Federal government’s new regulations will increase living costs for low-income families
This summer, thanks to the Trudeau government's new Clean Fuel Regulations (CFR), Canadians already struggling with the high cost of gasoline, groceries and other essentials will see the cost of living rise even higher.
The CFR, which went into effect July 1, forces fuel producers and importers to gradually reduce the carbon content of the fuels they sell. By 2030, the “carbon intensity” of these fuels, which measures the emissions generated per unit of energy, must be 15 per cent below 2016 levels. If fuel suppliers fail to meet these standards, they must purchase credits, increasing costs that will inevitably be passed on to Canadians who rely on gasoline or diesel.
According to a recent analysis by the Parliamentary Budget Officer (PBO), when fully implemented in 2030, these regulations will increase the cost of gasoline by up to 17 cents per litre and diesel fuel by up to 16 cents per litre. And that's on top of the 37 cents the carbon tax will add to a litre of gasoline by 2030.
California and British Columbia have adopted similar regulations, contributing to high gas prices. Since the introduction of California's clean fuel standards, the gap between the average gas price in the United States and the average price in California has steadily increased, with Californians now paying the highest gas prices in the country.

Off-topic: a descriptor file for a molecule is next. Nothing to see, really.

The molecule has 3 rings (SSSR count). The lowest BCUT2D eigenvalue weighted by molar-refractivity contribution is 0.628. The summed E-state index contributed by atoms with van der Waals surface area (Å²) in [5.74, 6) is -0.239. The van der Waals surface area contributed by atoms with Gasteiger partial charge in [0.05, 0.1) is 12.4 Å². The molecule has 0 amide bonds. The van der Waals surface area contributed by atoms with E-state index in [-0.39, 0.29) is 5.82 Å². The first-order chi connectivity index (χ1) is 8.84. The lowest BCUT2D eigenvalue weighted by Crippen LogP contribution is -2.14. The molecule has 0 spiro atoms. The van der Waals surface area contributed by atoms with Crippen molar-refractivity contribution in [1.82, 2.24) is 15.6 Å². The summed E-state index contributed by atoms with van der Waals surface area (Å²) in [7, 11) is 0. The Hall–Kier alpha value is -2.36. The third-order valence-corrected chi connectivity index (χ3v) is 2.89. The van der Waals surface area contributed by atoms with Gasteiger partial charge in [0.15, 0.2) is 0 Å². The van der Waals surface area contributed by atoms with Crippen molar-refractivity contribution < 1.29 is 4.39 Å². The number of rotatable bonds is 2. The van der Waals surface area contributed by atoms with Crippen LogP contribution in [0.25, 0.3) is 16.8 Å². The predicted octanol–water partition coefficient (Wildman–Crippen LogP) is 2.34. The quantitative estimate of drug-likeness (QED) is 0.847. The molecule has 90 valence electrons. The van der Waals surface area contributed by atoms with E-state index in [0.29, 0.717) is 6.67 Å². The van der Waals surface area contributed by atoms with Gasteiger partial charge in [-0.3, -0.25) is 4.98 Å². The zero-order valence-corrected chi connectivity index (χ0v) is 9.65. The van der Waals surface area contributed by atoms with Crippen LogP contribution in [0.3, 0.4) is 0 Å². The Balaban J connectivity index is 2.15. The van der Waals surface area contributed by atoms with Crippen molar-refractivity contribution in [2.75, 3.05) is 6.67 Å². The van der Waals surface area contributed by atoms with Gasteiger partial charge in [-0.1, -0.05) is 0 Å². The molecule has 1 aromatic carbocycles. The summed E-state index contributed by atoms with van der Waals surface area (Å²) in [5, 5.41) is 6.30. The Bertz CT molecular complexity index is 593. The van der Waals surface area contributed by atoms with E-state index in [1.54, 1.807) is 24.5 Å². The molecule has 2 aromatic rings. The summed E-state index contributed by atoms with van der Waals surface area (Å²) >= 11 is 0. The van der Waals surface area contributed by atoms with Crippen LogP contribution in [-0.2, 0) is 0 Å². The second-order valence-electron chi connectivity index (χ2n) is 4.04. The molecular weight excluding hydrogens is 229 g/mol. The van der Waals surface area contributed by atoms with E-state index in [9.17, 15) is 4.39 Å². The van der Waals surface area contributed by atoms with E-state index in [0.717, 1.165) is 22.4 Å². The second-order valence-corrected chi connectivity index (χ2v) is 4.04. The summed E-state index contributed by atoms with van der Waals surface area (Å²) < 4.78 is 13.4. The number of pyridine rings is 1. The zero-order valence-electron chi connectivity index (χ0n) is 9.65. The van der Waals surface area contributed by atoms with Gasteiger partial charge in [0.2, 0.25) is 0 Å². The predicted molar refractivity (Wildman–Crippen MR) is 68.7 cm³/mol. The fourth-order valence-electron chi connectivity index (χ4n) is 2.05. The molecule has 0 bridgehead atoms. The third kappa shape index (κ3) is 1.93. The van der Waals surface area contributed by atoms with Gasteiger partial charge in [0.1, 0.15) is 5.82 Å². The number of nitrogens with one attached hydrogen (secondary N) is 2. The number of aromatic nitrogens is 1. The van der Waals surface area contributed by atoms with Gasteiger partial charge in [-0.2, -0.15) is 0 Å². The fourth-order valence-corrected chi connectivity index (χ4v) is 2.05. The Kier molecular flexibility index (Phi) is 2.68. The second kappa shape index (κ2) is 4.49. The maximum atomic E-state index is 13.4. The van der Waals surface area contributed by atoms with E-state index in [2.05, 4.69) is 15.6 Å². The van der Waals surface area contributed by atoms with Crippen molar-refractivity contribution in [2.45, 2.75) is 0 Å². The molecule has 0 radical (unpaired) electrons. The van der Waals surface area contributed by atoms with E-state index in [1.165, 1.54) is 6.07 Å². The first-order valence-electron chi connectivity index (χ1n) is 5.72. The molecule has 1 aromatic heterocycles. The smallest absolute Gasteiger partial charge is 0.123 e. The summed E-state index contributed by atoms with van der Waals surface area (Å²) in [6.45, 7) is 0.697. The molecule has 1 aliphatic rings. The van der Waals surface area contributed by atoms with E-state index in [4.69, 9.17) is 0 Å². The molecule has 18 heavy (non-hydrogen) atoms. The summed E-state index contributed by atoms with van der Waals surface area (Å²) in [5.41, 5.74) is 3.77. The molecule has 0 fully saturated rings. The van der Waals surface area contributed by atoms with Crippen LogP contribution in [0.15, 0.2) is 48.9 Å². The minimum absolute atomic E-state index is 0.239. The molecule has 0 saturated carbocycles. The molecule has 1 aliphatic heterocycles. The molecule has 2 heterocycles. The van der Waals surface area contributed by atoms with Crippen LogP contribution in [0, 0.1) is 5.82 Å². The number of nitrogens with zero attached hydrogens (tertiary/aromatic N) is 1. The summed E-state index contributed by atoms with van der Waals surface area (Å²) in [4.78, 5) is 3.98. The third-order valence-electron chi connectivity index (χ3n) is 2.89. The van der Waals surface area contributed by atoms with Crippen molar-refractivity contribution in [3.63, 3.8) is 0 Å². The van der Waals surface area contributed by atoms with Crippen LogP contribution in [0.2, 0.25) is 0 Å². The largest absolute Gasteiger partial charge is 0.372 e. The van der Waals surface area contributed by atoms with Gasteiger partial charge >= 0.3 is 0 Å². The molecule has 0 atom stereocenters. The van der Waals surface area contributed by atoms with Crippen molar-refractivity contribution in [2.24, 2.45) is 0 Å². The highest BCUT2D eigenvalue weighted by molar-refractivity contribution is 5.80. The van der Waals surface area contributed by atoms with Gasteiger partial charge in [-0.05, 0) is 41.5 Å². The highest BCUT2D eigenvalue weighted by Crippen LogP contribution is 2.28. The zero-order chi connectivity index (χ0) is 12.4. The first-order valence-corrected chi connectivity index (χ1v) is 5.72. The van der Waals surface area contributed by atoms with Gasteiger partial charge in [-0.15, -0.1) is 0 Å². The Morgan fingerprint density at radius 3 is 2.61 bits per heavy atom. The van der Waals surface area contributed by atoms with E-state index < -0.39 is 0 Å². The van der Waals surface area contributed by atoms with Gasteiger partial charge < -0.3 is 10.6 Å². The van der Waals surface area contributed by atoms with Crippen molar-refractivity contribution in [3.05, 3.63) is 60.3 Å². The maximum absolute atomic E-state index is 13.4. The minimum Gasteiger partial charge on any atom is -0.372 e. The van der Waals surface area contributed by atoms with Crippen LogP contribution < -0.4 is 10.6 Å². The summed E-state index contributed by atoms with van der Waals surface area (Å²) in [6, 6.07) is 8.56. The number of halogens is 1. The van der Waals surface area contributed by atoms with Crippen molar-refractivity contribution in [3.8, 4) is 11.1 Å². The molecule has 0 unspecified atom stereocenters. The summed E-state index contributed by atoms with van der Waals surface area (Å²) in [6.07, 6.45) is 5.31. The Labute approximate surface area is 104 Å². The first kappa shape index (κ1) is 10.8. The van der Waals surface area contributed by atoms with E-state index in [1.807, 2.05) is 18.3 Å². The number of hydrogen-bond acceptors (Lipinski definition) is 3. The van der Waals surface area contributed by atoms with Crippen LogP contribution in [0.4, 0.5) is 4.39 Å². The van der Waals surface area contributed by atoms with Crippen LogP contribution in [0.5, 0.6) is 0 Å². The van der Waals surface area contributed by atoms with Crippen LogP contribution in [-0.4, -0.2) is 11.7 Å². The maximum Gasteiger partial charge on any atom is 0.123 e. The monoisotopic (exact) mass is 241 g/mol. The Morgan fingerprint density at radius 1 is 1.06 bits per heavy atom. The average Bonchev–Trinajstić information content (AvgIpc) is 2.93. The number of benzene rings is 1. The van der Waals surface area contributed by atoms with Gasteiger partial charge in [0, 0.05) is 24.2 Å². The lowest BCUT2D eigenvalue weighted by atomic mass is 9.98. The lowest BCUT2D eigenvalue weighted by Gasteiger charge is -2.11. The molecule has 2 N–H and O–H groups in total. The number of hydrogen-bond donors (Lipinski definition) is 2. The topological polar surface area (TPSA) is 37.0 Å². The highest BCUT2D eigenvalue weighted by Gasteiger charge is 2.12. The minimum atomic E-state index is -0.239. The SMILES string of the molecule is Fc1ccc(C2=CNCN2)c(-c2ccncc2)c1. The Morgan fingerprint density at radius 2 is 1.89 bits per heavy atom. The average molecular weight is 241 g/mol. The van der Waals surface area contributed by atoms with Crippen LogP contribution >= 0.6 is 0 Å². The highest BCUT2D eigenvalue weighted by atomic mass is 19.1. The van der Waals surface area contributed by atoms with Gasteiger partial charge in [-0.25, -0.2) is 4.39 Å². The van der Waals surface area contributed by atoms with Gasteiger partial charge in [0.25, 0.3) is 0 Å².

And crucially, as the cost of gasoline and diesel rise, the overall cost of goods and services follows because nearly everything we consume must be transported at some point. According to the PBO analysis, Ottawa’s CFR will increase costs for the average Canadian household by up to $573 and disproportionately impact lower-income earners, as a larger portion of their income is allocated to energy and other goods impacted by price increases. The PBO estimates that the poorest households will face an additional $231 in expenses.
Put simply, the higher energy costs resulting from these new regulations will have the most significant impact on low-income families who are more susceptible to energy cost fluctuations and less able to afford alternatives such as electric vehicles.
Furthermore, the CFR's effects are not evenly distributed across Canada. The PBO estimates that households in Saskatchewan, Alberta, and Newfoundland and Labrador will bear relatively higher costs due to their fuel-intensive economies. For example, the CFR will cost the average household in Saskatchewan $1,117 annually compared to only $436 in Quebec.
Finally, it’s worth noting that Canada already has a carbon tax, set to reach $170 per tonne of CO2-equivalent by 2030. There’s general agreement that a carbon tax is the most efficient (i.e. least costly) way to reduce greenhouse gas emissions, as it relies on market forces and decentralized decision-making by entrepreneurs, investors, businessowners and consumers. But imposing new fuel regulations on top of the existing carbon tax undermines the intended cost-effectiveness of the tax, needlessly burdening the economy.
The CFR will impose significant costs on Canadians, particularly low-income earners, at a time when they’re already struggling with high living expenses. The Trudeau government should reevaluate its approach to climate policy and consider the profound impact on Canadian families and businesses.
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